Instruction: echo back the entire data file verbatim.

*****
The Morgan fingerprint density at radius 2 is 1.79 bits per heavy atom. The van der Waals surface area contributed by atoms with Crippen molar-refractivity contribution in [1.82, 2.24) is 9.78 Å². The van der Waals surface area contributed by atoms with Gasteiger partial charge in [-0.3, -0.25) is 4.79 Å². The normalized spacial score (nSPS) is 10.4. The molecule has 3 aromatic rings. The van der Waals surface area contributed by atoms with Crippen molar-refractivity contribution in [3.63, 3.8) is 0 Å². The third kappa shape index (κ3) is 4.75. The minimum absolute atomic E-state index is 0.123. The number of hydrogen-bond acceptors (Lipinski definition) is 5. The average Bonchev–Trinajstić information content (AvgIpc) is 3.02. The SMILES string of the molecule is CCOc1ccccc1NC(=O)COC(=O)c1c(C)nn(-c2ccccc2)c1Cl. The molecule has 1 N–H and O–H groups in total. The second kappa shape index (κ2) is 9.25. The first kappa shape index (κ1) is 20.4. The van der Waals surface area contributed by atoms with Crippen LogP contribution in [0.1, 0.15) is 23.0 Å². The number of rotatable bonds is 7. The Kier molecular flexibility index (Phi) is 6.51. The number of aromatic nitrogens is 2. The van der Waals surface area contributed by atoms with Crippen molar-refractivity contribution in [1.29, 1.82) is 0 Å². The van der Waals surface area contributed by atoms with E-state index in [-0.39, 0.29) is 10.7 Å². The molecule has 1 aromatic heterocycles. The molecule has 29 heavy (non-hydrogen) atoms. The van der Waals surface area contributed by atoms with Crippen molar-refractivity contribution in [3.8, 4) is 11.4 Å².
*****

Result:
The Morgan fingerprint density at radius 2 is 1.79 bits per heavy atom. The van der Waals surface area contributed by atoms with Crippen molar-refractivity contribution in [1.82, 2.24) is 9.78 Å². The van der Waals surface area contributed by atoms with Gasteiger partial charge in [-0.3, -0.25) is 4.79 Å². The normalized spacial score (nSPS) is 10.4. The molecule has 3 aromatic rings. The van der Waals surface area contributed by atoms with Crippen molar-refractivity contribution in [3.63, 3.8) is 0 Å². The third kappa shape index (κ3) is 4.75. The minimum absolute atomic E-state index is 0.123. The number of hydrogen-bond acceptors (Lipinski definition) is 5. The average Bonchev–Trinajstić information content (AvgIpc) is 3.02. The SMILES string of the molecule is CCOc1ccccc1NC(=O)COC(=O)c1c(C)nn(-c2ccccc2)c1Cl. The molecule has 1 N–H and O–H groups in total. The second kappa shape index (κ2) is 9.25. The first kappa shape index (κ1) is 20.4. The van der Waals surface area contributed by atoms with Crippen LogP contribution in [0.1, 0.15) is 23.0 Å². The number of rotatable bonds is 7. The Kier molecular flexibility index (Phi) is 6.51. The number of aromatic nitrogens is 2. The van der Waals surface area contributed by atoms with Crippen molar-refractivity contribution in [1.29, 1.82) is 0 Å². The van der Waals surface area contributed by atoms with E-state index in [-0.39, 0.29) is 10.7 Å². The molecule has 1 aromatic heterocycles. The molecule has 29 heavy (non-hydrogen) atoms. The van der Waals surface area contributed by atoms with Crippen molar-refractivity contribution in [3.8, 4) is 11.4 Å².